I’ve been thinking a lot of about interface/interaction/user experience design recently. As usual, two ideas clicked together for me: game feel and motion design. I wrote a bit before about designing game feel for Prospora, how the sounds syncing up with the actions made even small actions feel satisfying. Móe was all about creating a dream-like mood, using colors and music, motion and shape to accomplish it. In fact, in early play-testing, the boids were triangles, and when they flocked towards the player it felt menacing – rounding their appearance and slowing them down a tiny bit made a huge difference in tone.
My games tend not to be about points, challenges, or even narrative. They’re about moment-to-moment actions and reactions. The creators of Biome (so… pretty… look away, Sarah, look away!) talk about loops as the core of their game, little mini story arcs:
Lets say you had a coffee. Maybe you decided you wanted one. Then, you made it. Then, you drank it. That was the story of when you had a coffee (wasn’t it great?), and you remember it because it had closure. #
Or an exploration game loop:
See something interesting in the distance -> Travel towards it -> Reach it. #
Really, with examples like these, it becomes abundantly clear that this isn’t even about games anymore. The loops can be so minimal that we could be talking about little interface interactions: flicking a notification off the screen, the little bounce that some panels get, the clicking into place of an object hitting guides.
Google’s Material and Paul does a good job of describing how these sorts of interactions can begin to feel naturalistic in a way that is fun, satisfying, and ultimately communicates something about how the thing works. What’s important about the playfulness of them is that they invite exploration and experimentation.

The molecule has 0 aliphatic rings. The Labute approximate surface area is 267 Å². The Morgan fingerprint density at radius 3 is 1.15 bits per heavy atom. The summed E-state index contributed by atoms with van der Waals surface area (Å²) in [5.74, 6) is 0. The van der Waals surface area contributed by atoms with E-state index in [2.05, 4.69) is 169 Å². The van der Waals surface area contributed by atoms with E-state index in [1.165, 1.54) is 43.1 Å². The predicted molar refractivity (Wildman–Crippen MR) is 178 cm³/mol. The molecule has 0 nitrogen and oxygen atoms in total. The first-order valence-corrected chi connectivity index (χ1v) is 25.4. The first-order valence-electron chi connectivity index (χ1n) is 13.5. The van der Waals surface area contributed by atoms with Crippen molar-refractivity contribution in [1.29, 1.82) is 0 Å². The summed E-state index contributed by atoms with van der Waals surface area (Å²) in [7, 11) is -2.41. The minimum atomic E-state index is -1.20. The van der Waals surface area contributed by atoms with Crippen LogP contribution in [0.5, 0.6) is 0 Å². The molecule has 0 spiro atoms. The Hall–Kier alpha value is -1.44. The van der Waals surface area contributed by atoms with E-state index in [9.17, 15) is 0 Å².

Traditional computer interfaces are just not inviting. There’s something about them that makes people afraid to just mess around. Sure, some learn after years of use what they can and can’t play with – I admit, I’m one those people – but most people never do. Computer interfaces generally have awful affordances.
It took smart phones and tablets to change the paradigm – a fresh start, with interaction design leading the way. User interaction is a higher priority here, at least partly because the limited space and hardware constraints require very intentional design to create something at all usable. Alan Cooper, in The Inmates are Running the Asylum, points out that this is how physical objects get designed: tight constraints require tough feature trade-offs, leaving only what is essential.
I grew up with PalmOS, a descendent of the Newton and precursor to iOS and Android. It succeeded where Windows handhelds failed, and, let’s face it, where most desktop systems as well. The PalmPilot kept things simple and took advantage of the touch interface, making affordances more ‘natural’ – that is, more closely related to the way we relate to physical objects. Palm used a stylus, and had us writing Graffiti rather than typing.
iOS and Android use an even more tactile motif. Everything is soft and squishy, for our fingers to push around. In mobile, we see dynamic, animate, feedback-y interfaces flourishing. Developers are trying to make their apps not just easy to use, but actively joyful. A series of tiny pleasurable experiences that complete one loop and invite another. This is all still new, but I don’t think it’s a fad. Paul Stamatiou thinks it’s the way of the future:
You’ll begin choreographing. In the next few years consideration for motion will be required to be a good citizen of your desktop/mobile/wearable/auto/couch platform. It will be an expected part of the design process just like people will begin to expect this level of activity and character in software. #
Just navigating the Android interface sometimes feels like playing a game. And not because it’s challenging! A gameworld has a novel and arbitrary set of rules, and it must communicate those rules to the player in an intuitive way. The same goes for any piece of software. Its mechanics are hidden from view, so it should use every tool at its disposal to make interactions feel real and satisfying, making you want to interact with it more. Little loops of action and reaction make that hidden world palpable, knowable, and explorable.